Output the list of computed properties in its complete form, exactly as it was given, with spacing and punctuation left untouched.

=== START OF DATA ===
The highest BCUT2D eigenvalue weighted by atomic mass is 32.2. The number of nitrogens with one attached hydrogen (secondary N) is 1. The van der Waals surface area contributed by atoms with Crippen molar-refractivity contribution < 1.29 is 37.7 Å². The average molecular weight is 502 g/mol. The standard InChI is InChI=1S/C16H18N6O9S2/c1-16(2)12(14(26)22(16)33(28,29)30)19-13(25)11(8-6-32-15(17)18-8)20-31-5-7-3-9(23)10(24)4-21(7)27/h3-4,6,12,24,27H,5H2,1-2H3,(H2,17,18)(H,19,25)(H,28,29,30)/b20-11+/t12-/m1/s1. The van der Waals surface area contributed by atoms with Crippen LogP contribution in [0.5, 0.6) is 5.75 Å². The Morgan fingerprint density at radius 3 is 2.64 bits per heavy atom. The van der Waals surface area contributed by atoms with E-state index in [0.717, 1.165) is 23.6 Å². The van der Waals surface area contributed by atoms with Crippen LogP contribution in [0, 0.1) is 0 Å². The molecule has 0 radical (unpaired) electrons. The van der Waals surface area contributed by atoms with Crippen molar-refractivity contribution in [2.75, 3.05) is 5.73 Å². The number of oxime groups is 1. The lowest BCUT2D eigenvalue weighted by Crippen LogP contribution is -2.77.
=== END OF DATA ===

The highest BCUT2D eigenvalue weighted by atomic mass is 32.2. The number of nitrogens with one attached hydrogen (secondary N) is 1. The van der Waals surface area contributed by atoms with Crippen molar-refractivity contribution < 1.29 is 37.7 Å². The average molecular weight is 502 g/mol. The standard InChI is InChI=1S/C16H18N6O9S2/c1-16(2)12(14(26)22(16)33(28,29)30)19-13(25)11(8-6-32-15(17)18-8)20-31-5-7-3-9(23)10(24)4-21(7)27/h3-4,6,12,24,27H,5H2,1-2H3,(H2,17,18)(H,19,25)(H,28,29,30)/b20-11+/t12-/m1/s1. The van der Waals surface area contributed by atoms with Crippen LogP contribution in [0.5, 0.6) is 5.75 Å². The Morgan fingerprint density at radius 3 is 2.64 bits per heavy atom. The van der Waals surface area contributed by atoms with E-state index in [0.717, 1.165) is 23.6 Å². The van der Waals surface area contributed by atoms with Crippen LogP contribution in [0, 0.1) is 0 Å². The molecule has 0 radical (unpaired) electrons. The van der Waals surface area contributed by atoms with Crippen molar-refractivity contribution in [2.75, 3.05) is 5.73 Å². The number of oxime groups is 1. The lowest BCUT2D eigenvalue weighted by Crippen LogP contribution is -2.77.